Barley yellow dwarf virus (BYDV) is considered the most destructive viral pathogen infecting cereal crops worldwide with limited strategies for effective long-term disease control. Symptoms of BYDV in important crop species, such as wheat, are relatively indistinct from other biotic and abiotic stresses. This can pose challenges for effective BYDV detection and management. Disease symptoms include the discolouration of leaves and stunting of plant growth, it mainly causes a reduction in both quality and quantity of harvest yield.
Genetic resistances to BYDV may provide a viable method for control. Deployment of any sources of BYDV resistance must be carefully considered however, with the likelihood of potential resistance-breaking BYDV strains/mutants considered. There are two prevalent strains of BYDV across the UK; BYDV-MAV and BYDV-PAV. The English grain aphid, Sitobion avenae, generally carries MAV, and the bird cherry-oat aphid, Rhopalosiphum padi, more often carries PAV. The emergence of new BYDV variants or strains not currently endemic to the UK may hinder efforts to manage this important disease. Despite this, there has been limited investigation into UK BYDV substrain variation.
Based at Rothamsted Research, my project investigated BYDV variation using aphid samples collected from suction traps of the UK-wide Rothamsted Insect Survey (RIS). These 12.2m tall traps (Figure 1) are used to measure the aerial density of flying aphids which RIS then generate reports on, providing valuable information to growers and research scientists. I processed samples where BYDV was previously detected by first developing BYDV-specific primers for cDNA synthesis from aphid sample RNA extracts. Using PCR-based techniques, I amplified the coat protein region of BYDV then developed a strategy to investigate this region using several primers with Sanger sequencing. Finally, phylogenetic analyses were performed on the sequencing data I generated to investigate if there were any notable trends and/or variation in BYDV strains across the UK.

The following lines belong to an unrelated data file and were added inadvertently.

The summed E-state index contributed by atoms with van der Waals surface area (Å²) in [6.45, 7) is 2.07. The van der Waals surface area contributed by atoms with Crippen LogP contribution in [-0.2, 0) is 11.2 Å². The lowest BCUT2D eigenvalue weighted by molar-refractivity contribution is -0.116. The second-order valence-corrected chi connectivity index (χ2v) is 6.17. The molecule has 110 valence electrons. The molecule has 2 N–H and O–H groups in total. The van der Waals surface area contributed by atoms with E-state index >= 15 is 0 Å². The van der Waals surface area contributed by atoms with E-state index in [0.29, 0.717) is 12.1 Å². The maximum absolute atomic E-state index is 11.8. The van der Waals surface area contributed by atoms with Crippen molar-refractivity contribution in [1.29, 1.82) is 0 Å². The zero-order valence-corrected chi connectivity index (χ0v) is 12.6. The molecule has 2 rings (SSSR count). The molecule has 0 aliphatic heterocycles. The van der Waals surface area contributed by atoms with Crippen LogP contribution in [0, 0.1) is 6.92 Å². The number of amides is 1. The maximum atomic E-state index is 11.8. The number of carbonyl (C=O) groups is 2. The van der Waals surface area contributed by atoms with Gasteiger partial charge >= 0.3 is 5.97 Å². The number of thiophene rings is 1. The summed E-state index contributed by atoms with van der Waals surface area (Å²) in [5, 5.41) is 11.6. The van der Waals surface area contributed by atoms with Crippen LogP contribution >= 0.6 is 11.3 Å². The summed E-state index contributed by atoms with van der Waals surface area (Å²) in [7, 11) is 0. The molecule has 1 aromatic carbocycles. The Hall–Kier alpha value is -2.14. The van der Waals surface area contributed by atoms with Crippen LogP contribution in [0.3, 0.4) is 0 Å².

The small subset of samples collected across 2020 analysed so far suggested that the UK had relatively conserved BYDV substrain variation. Across the globe using NCBI data, 2 BYDV substrain clades are suggested within both BYDV-PAV and BYDV-MAV strains. From the 2020 samples processed so far, there is a suggestion that the UK has both substrains of BYDV-PAV, although just one was detected for MAV. Further work is required to qualify this observation. Further samples from 2020 and additional samples from 2021 are to be analysed in future following my work. This will aim to establish a reference for future UK BYDV substrain variation and perhaps assist with effective deployment of genetic BYDV resistances. New BYDV strain-associated nucleotide polymorphisms were also detected from my work; these may prove invaluable for new and improved diagnostic BYDV assays.
During this project I was introduced to a wide range of new laboratory techniques, from basic pipetting skills through to performing qPCRs. Starting from scratch with limited molecular biology experience was daunting at first, however my confidence definitely improved whilst working within the supportive research laboratory. Furthermore, I also developed my analytical skill set by learning about bioinformatic analysis. I used Geneious and MEGA software to help with the phylogenetic analysis of the BYDV coat protein sequencing data. Results in the lab were sometimes unexpected. This helped improve my problem-solving skills as well as giving the opportunity to be more creative with what approaches I used in the laboratory.
My studentship at Rothamsted Research was extremely insightful and I was able to learn lots of new laboratory techniques. I would like to say a big thank you to Rothamsted Research for hosting this research project and to Lawrence Bramham for supervising and teaching me lots of new skills as well as to BSPP for giving me this great opportunity.
Imperial College London
Figure 1 above. 12.2m tall suction trap operated as part of the Rothamsted Insect Survey (https://www.rothamsted.ac.uk/insect-survey).